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“Please don’t be an idiot. Thank you.”

(A sermon for the 12th Sunday after Pentecost B–August 19, 2012–Proverbs 9:1-6click here for audio)

They’re partners. They spend a lot of time together. Tim is idealistic and emotional. Frank is cerebral and cynical. Their temperaments clash, and in the day to day of life, they’ve been known to bicker.

Tim feels frustrated because he thinks Frank fails to observe the humane niceties that mark polite interaction, and at the end of what is, well, a bit of a rant, he says, “You never say please! You never say thank you!”

And Frank responds, “Please don’t be an idiot. Thank you.”

Frank and Tim

Maybe some of you will now recognize Frank and Tim, fictional Baltimore Detectives Pembleton and Bayliss, from the TV show Homicide: Life on the Street. It’s a funny little exchange that characterizes their relationship, but it’s also a representation of Frank’s philosophy. He doesn’t suffer fools gladly. And they are out in the world trying to solve the worst sorts of crimes, so why should it matter whether or not he is polite to Tim? Isn’t the subject of the argument idiotic?

Human beings *can* excel at being idiotic.

Friday morning I was over at George and Carol Black’s house, and as I was leaving, I turned my head left to admire one of their adorable granddaughters at the same time I was turning the rest of me right toward the door and…

And I missed the step I should have known was there, and I came crashing down on the floor.

It’s a pretty basic concept: “Watch where you’re going.”

“Please don’t be an idiot. Thank you.”

Turning into the church driveway Friday morning, I thought of the text. “You that are simple, turn in here.”

I felt pretty simple, which is to say, unwise. It’s not that hard to watch where you’re going. But a propensity for accident is part of the human condition. We’re distracted and out-of-balance and overwhelmed by the demands of life, and the shiny things that loom in front of us, and the “need” to hurry, and even the coo of a baby in a Pack-and-Play.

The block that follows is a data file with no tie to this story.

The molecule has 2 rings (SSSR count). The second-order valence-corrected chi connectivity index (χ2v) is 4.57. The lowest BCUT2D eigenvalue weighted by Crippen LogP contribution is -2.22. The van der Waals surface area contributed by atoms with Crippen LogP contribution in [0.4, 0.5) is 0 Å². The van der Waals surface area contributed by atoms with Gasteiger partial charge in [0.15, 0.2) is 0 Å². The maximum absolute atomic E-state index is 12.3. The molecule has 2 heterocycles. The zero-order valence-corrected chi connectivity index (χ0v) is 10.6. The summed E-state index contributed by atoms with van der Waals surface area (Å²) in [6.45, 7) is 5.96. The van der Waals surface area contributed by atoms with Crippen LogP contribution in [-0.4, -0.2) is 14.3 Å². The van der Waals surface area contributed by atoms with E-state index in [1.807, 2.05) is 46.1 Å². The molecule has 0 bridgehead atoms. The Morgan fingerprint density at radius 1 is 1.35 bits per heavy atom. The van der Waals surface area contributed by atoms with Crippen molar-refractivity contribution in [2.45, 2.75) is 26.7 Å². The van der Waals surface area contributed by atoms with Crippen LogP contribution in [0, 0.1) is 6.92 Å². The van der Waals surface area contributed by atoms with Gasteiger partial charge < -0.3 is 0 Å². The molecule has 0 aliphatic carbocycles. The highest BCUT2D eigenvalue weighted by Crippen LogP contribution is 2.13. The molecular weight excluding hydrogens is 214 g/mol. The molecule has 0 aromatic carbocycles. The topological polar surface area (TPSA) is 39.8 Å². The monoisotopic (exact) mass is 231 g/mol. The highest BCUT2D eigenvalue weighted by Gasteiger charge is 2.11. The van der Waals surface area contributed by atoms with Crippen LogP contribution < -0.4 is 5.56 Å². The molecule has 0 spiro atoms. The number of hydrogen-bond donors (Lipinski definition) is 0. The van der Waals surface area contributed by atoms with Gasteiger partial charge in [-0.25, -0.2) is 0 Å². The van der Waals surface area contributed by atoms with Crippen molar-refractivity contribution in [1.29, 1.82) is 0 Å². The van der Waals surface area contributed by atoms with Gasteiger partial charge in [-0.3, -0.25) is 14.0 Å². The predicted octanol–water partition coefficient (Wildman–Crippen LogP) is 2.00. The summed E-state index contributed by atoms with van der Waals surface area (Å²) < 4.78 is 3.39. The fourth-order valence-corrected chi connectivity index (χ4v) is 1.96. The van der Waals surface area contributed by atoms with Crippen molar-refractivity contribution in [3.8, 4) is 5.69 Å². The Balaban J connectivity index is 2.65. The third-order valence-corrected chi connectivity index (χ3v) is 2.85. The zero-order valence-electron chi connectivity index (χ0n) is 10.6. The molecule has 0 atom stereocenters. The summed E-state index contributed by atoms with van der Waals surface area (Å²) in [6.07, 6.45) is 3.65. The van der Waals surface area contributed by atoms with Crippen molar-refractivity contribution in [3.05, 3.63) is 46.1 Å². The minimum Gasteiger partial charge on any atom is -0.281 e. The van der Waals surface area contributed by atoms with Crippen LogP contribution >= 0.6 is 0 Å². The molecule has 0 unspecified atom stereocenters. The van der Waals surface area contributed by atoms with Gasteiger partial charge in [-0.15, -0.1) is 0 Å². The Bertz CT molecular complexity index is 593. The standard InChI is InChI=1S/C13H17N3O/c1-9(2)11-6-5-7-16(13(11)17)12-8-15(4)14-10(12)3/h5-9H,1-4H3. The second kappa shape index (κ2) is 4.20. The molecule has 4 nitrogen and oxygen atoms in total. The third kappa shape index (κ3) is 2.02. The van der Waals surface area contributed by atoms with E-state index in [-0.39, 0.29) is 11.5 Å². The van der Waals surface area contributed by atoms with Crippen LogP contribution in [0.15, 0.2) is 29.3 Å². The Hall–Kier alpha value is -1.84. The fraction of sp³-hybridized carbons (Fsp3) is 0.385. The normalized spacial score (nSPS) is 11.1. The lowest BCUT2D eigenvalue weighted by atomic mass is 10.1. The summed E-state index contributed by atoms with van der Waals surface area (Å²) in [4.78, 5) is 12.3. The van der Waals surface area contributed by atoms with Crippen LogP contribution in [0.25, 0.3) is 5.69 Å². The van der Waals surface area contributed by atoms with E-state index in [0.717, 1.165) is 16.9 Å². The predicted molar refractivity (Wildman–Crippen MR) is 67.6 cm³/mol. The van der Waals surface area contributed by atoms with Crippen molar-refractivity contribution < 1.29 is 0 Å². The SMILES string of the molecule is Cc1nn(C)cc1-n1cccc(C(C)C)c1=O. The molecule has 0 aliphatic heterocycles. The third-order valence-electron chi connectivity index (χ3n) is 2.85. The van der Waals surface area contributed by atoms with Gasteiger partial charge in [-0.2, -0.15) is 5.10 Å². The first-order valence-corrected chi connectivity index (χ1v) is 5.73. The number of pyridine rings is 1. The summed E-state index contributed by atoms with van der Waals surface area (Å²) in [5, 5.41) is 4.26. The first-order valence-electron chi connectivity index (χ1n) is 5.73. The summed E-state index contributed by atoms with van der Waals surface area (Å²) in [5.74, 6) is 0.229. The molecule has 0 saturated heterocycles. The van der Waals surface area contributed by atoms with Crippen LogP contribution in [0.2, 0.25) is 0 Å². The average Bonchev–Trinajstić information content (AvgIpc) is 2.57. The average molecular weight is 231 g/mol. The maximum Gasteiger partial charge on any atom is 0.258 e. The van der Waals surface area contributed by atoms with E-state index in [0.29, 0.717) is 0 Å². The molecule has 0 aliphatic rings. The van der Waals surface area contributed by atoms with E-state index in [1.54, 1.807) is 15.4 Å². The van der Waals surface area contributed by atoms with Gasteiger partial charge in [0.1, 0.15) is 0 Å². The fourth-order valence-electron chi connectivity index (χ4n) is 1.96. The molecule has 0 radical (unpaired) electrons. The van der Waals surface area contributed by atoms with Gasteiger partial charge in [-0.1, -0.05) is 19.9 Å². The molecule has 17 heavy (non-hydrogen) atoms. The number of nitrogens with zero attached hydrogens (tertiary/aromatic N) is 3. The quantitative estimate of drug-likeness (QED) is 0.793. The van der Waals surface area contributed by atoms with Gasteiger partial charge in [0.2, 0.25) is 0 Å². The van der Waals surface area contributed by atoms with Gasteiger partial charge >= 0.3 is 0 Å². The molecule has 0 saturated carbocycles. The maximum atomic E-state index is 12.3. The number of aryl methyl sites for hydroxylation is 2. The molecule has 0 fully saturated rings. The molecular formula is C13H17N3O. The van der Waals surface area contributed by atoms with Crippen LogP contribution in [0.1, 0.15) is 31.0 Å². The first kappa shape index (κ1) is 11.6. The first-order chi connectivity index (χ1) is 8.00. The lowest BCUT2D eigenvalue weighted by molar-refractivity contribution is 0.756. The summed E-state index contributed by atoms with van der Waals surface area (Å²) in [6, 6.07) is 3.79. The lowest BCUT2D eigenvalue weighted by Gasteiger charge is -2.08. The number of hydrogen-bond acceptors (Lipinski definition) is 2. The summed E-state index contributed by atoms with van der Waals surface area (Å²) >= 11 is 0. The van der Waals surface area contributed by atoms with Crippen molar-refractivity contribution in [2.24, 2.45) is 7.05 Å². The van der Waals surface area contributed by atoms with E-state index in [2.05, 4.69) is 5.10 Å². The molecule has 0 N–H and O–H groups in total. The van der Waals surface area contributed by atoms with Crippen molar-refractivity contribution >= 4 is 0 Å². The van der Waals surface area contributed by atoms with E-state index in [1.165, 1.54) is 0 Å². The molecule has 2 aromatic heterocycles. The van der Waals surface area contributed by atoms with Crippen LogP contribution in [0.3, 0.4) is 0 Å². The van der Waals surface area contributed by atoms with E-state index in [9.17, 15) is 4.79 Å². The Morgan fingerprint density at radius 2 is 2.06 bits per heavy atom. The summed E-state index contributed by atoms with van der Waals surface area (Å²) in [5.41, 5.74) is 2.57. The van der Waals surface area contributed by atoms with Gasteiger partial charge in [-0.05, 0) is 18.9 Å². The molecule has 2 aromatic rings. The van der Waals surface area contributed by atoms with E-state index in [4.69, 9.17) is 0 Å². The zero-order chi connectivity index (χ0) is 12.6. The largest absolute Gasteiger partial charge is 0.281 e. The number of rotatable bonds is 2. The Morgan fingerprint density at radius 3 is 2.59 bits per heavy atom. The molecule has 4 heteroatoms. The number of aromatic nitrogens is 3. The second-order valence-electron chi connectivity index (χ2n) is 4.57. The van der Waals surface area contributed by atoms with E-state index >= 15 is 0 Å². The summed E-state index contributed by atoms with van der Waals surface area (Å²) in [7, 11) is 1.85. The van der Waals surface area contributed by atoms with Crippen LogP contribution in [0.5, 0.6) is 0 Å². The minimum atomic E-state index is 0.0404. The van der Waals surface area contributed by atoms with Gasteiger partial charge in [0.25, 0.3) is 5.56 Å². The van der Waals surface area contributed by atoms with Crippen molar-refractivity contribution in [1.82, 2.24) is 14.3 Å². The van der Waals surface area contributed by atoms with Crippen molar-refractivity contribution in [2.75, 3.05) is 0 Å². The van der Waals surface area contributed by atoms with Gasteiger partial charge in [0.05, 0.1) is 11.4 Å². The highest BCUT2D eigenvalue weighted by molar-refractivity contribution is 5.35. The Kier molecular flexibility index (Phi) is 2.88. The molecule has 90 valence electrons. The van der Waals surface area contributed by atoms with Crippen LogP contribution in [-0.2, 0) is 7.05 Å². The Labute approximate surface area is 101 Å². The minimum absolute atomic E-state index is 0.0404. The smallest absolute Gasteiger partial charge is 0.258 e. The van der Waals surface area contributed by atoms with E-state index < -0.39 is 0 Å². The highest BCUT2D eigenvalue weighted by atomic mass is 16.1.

Maybe we can take some comfort in knowing that people have been this way forever: idiotic, misdirected, out-of-sync, uncoordinated and in need of guidance.

“Please don’t be an idiot. Thank you.”

It’s been suggested to me this week that I’m too hard on myself, but I certainly felt idiotic and embarrassed as I assessed the situation and picked myself up as quickly as possible, getting away before anyone else could see the damage.

I came back to church and looked for the First Aid Kit in the kitchen, only to discover that we really need a new one. Then Lyn sent an email to the Trustees asking if they would replace it, and since George is a Trustee, the Blacks quickly figured that I was the patient in need.


And since I know they know, well, here we all are no longer wondering why I’m wearing a specially purchased Band-Aid that fits on a knee.

“You that are simple, turn in here.”

Turn into Wisdom’s House. The book of Proverbs personifies Wisdom as a feminine figure of power who partnered with God in Creation.* The Hebrew and Greek words for Wisdom and the Spirit of God were feminine; this is an ancient understanding lost when the Greek became Latin and the Spirit of God became masculine instead.

Wisdom has built her house, she has hewn her seven pillars.

She has built the place herself, carving the entrance from wood or stone. She is wise and accomplished in matters both discerning and practical.

She has slaughtered her animals, she has mixed her wine, she has also set her table.

Wisdom prepares the table for those who need what she will serve; she oversees every detail of the meal and its presentation.

She has sent out her servant girls, she calls from the highest places in the town, “You that are simple, turn in here!” To those without sense she says, “Come, eat of my bread and drink of the wine I have mixed. Lay aside immaturity, and live, and walk in the way of insight.”